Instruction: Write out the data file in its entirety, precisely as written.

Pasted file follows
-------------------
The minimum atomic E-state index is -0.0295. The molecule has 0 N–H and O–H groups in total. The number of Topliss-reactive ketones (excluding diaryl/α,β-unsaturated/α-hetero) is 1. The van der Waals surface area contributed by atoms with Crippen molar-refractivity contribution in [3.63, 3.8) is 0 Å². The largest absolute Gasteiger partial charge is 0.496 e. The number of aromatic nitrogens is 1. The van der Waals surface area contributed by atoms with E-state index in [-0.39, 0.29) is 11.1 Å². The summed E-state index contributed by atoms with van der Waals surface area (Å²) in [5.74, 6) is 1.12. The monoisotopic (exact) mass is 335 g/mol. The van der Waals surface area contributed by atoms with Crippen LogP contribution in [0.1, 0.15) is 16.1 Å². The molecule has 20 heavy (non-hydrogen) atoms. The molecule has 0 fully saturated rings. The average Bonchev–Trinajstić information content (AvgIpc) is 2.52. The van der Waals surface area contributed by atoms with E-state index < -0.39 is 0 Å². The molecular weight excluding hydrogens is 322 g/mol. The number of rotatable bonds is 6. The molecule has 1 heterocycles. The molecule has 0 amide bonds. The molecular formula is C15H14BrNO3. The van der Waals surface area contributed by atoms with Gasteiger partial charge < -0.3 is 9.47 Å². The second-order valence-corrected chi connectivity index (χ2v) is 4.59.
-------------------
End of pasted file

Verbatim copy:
The minimum atomic E-state index is -0.0295. The molecule has 0 N–H and O–H groups in total. The number of Topliss-reactive ketones (excluding diaryl/α,β-unsaturated/α-hetero) is 1. The van der Waals surface area contributed by atoms with Crippen molar-refractivity contribution in [3.63, 3.8) is 0 Å². The largest absolute Gasteiger partial charge is 0.496 e. The number of aromatic nitrogens is 1. The van der Waals surface area contributed by atoms with E-state index in [-0.39, 0.29) is 11.1 Å². The summed E-state index contributed by atoms with van der Waals surface area (Å²) in [5.74, 6) is 1.12. The monoisotopic (exact) mass is 335 g/mol. The van der Waals surface area contributed by atoms with Crippen LogP contribution in [0.1, 0.15) is 16.1 Å². The molecule has 20 heavy (non-hydrogen) atoms. The molecule has 0 fully saturated rings. The average Bonchev–Trinajstić information content (AvgIpc) is 2.52. The van der Waals surface area contributed by atoms with E-state index < -0.39 is 0 Å². The molecular weight excluding hydrogens is 322 g/mol. The number of rotatable bonds is 6. The molecule has 1 heterocycles. The molecule has 0 amide bonds. The molecular formula is C15H14BrNO3. The van der Waals surface area contributed by atoms with Gasteiger partial charge < -0.3 is 9.47 Å². The second-order valence-corrected chi connectivity index (χ2v) is 4.59.